I used to be really bothered by parents who would argue that their children should get to go on the ride even though they were too short. One woman once told me that she was a lawyer and would write a waiver to allow her kid to go. I thought it was terrible that as a 19-year-old college student, I was more concerned for the safety of these kids than their parents were.
Parents just didn't understand why we couldn't just look the other way. In addition to the safety concerns of the child that Robert mentioned.. I was always concerned about the media and my legal liability too. Any little incident that happens at Disney is instantly a lead story in Orlando, and every bit of info possible is squeezed out of the story. If something happened to a child on a ride, the child's height is instantly going to be looked at by the press and by the parents legal team. In addition to protecting the child, I was also looking out for myself by standing firm.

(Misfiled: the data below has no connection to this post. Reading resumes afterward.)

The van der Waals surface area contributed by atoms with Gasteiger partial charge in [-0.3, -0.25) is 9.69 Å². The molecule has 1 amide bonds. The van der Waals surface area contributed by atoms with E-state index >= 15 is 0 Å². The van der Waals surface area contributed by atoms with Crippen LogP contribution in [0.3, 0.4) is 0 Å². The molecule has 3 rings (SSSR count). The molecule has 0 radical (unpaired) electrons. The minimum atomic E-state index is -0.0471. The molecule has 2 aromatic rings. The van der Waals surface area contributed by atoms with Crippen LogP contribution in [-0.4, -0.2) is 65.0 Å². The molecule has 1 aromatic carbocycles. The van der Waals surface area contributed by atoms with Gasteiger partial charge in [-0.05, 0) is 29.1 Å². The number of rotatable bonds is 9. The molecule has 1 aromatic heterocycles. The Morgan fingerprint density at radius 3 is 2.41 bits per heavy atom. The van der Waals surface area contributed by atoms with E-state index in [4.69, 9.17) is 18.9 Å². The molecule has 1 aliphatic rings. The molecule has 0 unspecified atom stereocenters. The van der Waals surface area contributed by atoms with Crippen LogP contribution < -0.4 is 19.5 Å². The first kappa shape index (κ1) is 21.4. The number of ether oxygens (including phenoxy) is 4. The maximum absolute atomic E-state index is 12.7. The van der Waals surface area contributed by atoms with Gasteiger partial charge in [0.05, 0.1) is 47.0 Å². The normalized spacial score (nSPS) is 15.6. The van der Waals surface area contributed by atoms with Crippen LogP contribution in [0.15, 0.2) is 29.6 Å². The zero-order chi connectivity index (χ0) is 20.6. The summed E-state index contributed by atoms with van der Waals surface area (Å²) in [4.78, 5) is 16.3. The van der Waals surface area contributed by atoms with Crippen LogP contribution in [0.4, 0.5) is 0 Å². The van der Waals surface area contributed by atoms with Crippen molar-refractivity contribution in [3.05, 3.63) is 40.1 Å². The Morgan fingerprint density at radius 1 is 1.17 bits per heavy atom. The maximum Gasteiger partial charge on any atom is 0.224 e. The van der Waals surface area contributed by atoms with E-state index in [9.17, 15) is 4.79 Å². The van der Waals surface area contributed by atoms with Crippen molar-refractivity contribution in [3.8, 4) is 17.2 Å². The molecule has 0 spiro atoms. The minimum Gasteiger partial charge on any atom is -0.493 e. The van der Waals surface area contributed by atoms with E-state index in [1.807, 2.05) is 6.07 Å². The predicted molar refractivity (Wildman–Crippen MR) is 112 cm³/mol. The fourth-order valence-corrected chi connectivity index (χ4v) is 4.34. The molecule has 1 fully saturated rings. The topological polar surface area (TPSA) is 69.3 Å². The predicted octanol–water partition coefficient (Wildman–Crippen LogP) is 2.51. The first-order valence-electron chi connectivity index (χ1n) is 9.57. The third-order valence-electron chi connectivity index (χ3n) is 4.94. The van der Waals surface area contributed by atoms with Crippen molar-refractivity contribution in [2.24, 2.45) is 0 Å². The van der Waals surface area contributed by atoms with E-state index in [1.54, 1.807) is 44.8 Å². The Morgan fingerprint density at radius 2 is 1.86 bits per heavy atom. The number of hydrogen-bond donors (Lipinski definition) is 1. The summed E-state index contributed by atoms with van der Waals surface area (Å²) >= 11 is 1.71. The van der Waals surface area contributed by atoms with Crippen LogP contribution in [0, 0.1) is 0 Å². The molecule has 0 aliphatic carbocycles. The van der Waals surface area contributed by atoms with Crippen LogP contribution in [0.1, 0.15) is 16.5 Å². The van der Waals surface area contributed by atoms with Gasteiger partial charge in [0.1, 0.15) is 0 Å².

Ketchup packets in kids shoe,
Wearing there mother or fathers shoes,
Tissue in shoes
Those are just some of the things I've had to deal with.
With a crying guest, especially with a child, its up to the parent if they want to ride or not. If the child is crying I will pull aside the family and see if the child stops or not. If there not to disruptive I will put them on the ride, with other guests and send the elevator. Now if the child is crying and cant com down but the family insists on going on and forcing the child on I will pull them aside and put them on there own elevator where the child can cry as much as they want. I will only do this though depending on wait time and time of day.